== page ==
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  • Advice on Arbor Day
  • Marsha McGregor (bio)

Know what you are getting into when you plant a tree. It’s fine to momentarily give in to romance. Gaze at the gangly thing in its nursery pot and imagine two squirrels racing in a spiral up its fat trunk. Red-checkered cloth spread under its glittering crown. Generous crotch holding a child, who will wave to you in triumph while you fret below.

A sapling outgrows its cuteness. Don’t be one of those people who love kittens but hate cats. If you love a tree, love it for the long haul. Give it water, give it mulch, give it protection from wind and rutting deer and rampant snowplows. But first give it space beyond your limited imagination of the heights to which it aspires. Prepare yourself for the time when the tree becomes something out of your reach, too big to wrap your arms around.

Look past the picture on the label twist-tied to its spindly leader limb. Learn more. Learn, for example, that not all maples are created equal. Yes, Acer negundo Auratum will quickly (in tree time) fulfill your arboreal summer fantasies. And in autumn its brilliant gold leaves will lie in that low spot of the lawn, a perfect oval of coins spilled from summer’s purse.

But steer clear of the Norway, A. platanoides. No grass will grow within its drip line, and you will forever picnic on bare dirt.

Even when they appear at their most robust, all maples are top heavy. Most of their energy is focused on creating height and girth and massive limbs. When seriously challenged by storms, their shallow roots are as useful as a decorative plaid skirt circling the base of a Christmas tree. And when they fall, they fall hard, in one grand, sweeping movement, like Jack’s giant, shaking the earth, the house, the pennies in your piggybank. [End Page 115]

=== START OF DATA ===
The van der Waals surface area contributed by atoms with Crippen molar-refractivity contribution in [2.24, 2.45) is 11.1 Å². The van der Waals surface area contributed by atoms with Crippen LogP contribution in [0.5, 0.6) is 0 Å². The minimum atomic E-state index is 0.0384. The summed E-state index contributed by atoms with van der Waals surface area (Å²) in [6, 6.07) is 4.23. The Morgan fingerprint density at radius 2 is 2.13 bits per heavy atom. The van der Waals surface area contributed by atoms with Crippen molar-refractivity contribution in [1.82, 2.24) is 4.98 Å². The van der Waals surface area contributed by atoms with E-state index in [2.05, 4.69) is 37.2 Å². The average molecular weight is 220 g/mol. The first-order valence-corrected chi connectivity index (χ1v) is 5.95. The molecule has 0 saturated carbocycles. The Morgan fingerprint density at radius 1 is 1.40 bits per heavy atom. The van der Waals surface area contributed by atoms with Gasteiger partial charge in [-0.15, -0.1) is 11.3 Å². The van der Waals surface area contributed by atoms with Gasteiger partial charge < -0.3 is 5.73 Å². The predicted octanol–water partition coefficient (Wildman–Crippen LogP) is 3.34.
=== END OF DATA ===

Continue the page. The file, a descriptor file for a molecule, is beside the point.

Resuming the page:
If your tastes run toward the ornamentals, know the facts about redbud (Cercis canadensis). Dainty enough to live in the mixed border, tall enough to make a statement, it seems so perfect in every way. So pretty in spring with grape hyacinths clustered around its feet, limbs lined with pink bracelets that give way to summer sleeves of billowy, heart-shaped leaves.

Just as a redbud reaches maturity and stands in the fullness of its beauty, you’ll awaken one morning to see its slender trunk split down the middle, slumped over the fiddlehead ferns. What happened? you will cry. There’s been no storm! No violent wind!

What you will learn is that trees live by their own clocks. The redbud self-destructs just when you’ve decided you can’t live without it. A spruce inches along in agonizing slow motion, then shoots up a foot in a season.

And then there are the Quercus. The oaks.

Oaks hold onto their gold well past Thanksgiving, long past the time you are cheerful about cleaning up after them. Get on with it already, you’ll say. It’s cold. You’ll try to will them along, watching them turn the color of honey, then ale, then amber, against a background of naked neighbors that surrender their foliage at a pace more agreeable to you. When they finally let go, you will sigh and stamp your feet against the frozen ground, raking leaves gone stiff and white with frost. Still, you’ve got to admire such stubbornness.

What you will learn is that a tree can break your heart a hundred different ways. Cherries that won’t bear fruit. Birches hollowed out by borers. Over-priced apples that lose their showy grafts and revert back to their plain old ordinary selves.

A tree’s roots alone can vex.

Some trees grow roots thick as speed bumps as they age. You won’t notice how they’ve slowly heaved above ground over the years, not until they catch the toe of your boot as you walk to the tool shed, distracted by the cardinal’s flash of scarlet or the dog racing off with your glove. For a few irrational moments while you are spread-eagled face...

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Additional Information

ISSN
1544-1733
Print ISSN
1522-3868
Pages
pp. 115-116
Launched on MUSE
2012-11-08
Open Access
No
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